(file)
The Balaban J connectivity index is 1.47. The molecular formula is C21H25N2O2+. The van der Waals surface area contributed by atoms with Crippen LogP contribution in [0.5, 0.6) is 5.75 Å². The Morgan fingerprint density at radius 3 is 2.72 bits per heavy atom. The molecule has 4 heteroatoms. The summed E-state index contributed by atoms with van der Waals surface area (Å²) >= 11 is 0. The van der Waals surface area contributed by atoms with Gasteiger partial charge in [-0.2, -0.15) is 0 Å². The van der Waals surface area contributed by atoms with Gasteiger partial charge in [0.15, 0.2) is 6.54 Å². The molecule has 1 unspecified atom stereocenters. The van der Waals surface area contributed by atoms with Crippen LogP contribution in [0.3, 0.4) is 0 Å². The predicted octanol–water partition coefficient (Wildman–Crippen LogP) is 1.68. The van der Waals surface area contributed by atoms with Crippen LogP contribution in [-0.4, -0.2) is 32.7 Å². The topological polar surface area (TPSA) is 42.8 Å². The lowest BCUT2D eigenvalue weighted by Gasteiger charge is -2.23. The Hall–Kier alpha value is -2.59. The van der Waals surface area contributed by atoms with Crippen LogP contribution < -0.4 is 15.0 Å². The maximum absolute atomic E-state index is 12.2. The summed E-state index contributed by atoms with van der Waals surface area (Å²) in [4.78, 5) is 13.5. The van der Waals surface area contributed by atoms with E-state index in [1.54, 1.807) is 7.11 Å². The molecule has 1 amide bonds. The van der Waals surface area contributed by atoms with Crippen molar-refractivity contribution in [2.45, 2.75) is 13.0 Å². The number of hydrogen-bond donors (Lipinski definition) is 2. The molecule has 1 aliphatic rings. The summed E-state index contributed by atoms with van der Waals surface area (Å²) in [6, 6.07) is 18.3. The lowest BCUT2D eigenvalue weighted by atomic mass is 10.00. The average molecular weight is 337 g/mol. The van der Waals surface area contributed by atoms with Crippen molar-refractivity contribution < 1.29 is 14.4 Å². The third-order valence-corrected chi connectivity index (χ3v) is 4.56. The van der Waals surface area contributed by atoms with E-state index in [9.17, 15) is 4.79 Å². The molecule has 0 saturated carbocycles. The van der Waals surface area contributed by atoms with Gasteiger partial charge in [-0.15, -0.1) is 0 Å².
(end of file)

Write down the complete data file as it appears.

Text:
The Balaban J connectivity index is 1.47. The molecular formula is C21H25N2O2+. The van der Waals surface area contributed by atoms with Crippen LogP contribution in [0.5, 0.6) is 5.75 Å². The Morgan fingerprint density at radius 3 is 2.72 bits per heavy atom. The molecule has 4 heteroatoms. The summed E-state index contributed by atoms with van der Waals surface area (Å²) >= 11 is 0. The van der Waals surface area contributed by atoms with Gasteiger partial charge in [-0.2, -0.15) is 0 Å². The van der Waals surface area contributed by atoms with Gasteiger partial charge in [0.15, 0.2) is 6.54 Å². The molecule has 1 unspecified atom stereocenters. The van der Waals surface area contributed by atoms with Crippen LogP contribution in [0.3, 0.4) is 0 Å². The predicted octanol–water partition coefficient (Wildman–Crippen LogP) is 1.68. The van der Waals surface area contributed by atoms with Crippen LogP contribution in [-0.4, -0.2) is 32.7 Å². The topological polar surface area (TPSA) is 42.8 Å². The lowest BCUT2D eigenvalue weighted by Gasteiger charge is -2.23. The Hall–Kier alpha value is -2.59. The van der Waals surface area contributed by atoms with Crippen LogP contribution < -0.4 is 15.0 Å². The maximum absolute atomic E-state index is 12.2. The summed E-state index contributed by atoms with van der Waals surface area (Å²) in [4.78, 5) is 13.5. The van der Waals surface area contributed by atoms with E-state index in [1.54, 1.807) is 7.11 Å². The molecule has 1 amide bonds. The van der Waals surface area contributed by atoms with Crippen molar-refractivity contribution in [2.45, 2.75) is 13.0 Å². The number of hydrogen-bond donors (Lipinski definition) is 2. The molecule has 1 aliphatic rings. The summed E-state index contributed by atoms with van der Waals surface area (Å²) in [6, 6.07) is 18.3. The lowest BCUT2D eigenvalue weighted by atomic mass is 10.00. The average molecular weight is 337 g/mol. The van der Waals surface area contributed by atoms with Crippen molar-refractivity contribution < 1.29 is 14.4 Å². The third-order valence-corrected chi connectivity index (χ3v) is 4.56. The van der Waals surface area contributed by atoms with E-state index in [9.17, 15) is 4.79 Å². The molecule has 0 saturated carbocycles. The van der Waals surface area contributed by atoms with Gasteiger partial charge in [-0.15, -0.1) is 0 Å².